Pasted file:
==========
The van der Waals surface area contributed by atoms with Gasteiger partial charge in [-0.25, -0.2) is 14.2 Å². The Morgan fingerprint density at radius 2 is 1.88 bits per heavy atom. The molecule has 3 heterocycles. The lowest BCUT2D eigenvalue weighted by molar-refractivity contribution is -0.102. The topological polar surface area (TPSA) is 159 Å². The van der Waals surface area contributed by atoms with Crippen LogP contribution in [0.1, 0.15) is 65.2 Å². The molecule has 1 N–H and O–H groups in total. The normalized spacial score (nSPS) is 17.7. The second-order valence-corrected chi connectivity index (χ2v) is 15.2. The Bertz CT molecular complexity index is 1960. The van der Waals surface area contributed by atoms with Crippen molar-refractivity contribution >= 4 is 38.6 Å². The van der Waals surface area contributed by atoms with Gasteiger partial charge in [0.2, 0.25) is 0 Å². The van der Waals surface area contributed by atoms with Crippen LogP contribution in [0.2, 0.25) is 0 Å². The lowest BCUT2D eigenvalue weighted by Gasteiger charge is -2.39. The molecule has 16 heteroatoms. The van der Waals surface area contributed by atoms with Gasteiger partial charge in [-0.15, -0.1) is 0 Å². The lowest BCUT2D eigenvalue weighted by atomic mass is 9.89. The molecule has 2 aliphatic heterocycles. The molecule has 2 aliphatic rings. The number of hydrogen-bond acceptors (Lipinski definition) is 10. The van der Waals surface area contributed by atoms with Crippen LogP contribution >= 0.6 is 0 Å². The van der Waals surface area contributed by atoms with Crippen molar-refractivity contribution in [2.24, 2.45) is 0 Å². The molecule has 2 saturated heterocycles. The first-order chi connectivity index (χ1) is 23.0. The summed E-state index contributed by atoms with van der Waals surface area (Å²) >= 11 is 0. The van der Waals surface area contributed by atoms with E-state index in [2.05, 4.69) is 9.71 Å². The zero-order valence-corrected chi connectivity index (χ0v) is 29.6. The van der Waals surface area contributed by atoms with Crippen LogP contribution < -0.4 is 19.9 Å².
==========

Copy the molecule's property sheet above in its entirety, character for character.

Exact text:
The van der Waals surface area contributed by atoms with Gasteiger partial charge in [-0.25, -0.2) is 14.2 Å². The Morgan fingerprint density at radius 2 is 1.88 bits per heavy atom. The molecule has 3 heterocycles. The lowest BCUT2D eigenvalue weighted by molar-refractivity contribution is -0.102. The topological polar surface area (TPSA) is 159 Å². The van der Waals surface area contributed by atoms with Crippen LogP contribution in [0.1, 0.15) is 65.2 Å². The molecule has 1 N–H and O–H groups in total. The normalized spacial score (nSPS) is 17.7. The second-order valence-corrected chi connectivity index (χ2v) is 15.2. The Bertz CT molecular complexity index is 1960. The van der Waals surface area contributed by atoms with Crippen molar-refractivity contribution >= 4 is 38.6 Å². The van der Waals surface area contributed by atoms with Gasteiger partial charge in [0.2, 0.25) is 0 Å². The van der Waals surface area contributed by atoms with Crippen LogP contribution in [0.2, 0.25) is 0 Å². The lowest BCUT2D eigenvalue weighted by Gasteiger charge is -2.39. The molecule has 16 heteroatoms. The van der Waals surface area contributed by atoms with Gasteiger partial charge in [-0.15, -0.1) is 0 Å². The lowest BCUT2D eigenvalue weighted by atomic mass is 9.89. The molecule has 2 aliphatic heterocycles. The molecule has 2 aliphatic rings. The number of hydrogen-bond acceptors (Lipinski definition) is 10. The van der Waals surface area contributed by atoms with Crippen LogP contribution >= 0.6 is 0 Å². The van der Waals surface area contributed by atoms with Crippen molar-refractivity contribution in [2.24, 2.45) is 0 Å². The molecule has 2 saturated heterocycles. The first-order chi connectivity index (χ1) is 23.0. The summed E-state index contributed by atoms with van der Waals surface area (Å²) >= 11 is 0. The van der Waals surface area contributed by atoms with E-state index in [2.05, 4.69) is 9.71 Å². The zero-order valence-corrected chi connectivity index (χ0v) is 29.6. The van der Waals surface area contributed by atoms with Crippen LogP contribution < -0.4 is 19.9 Å².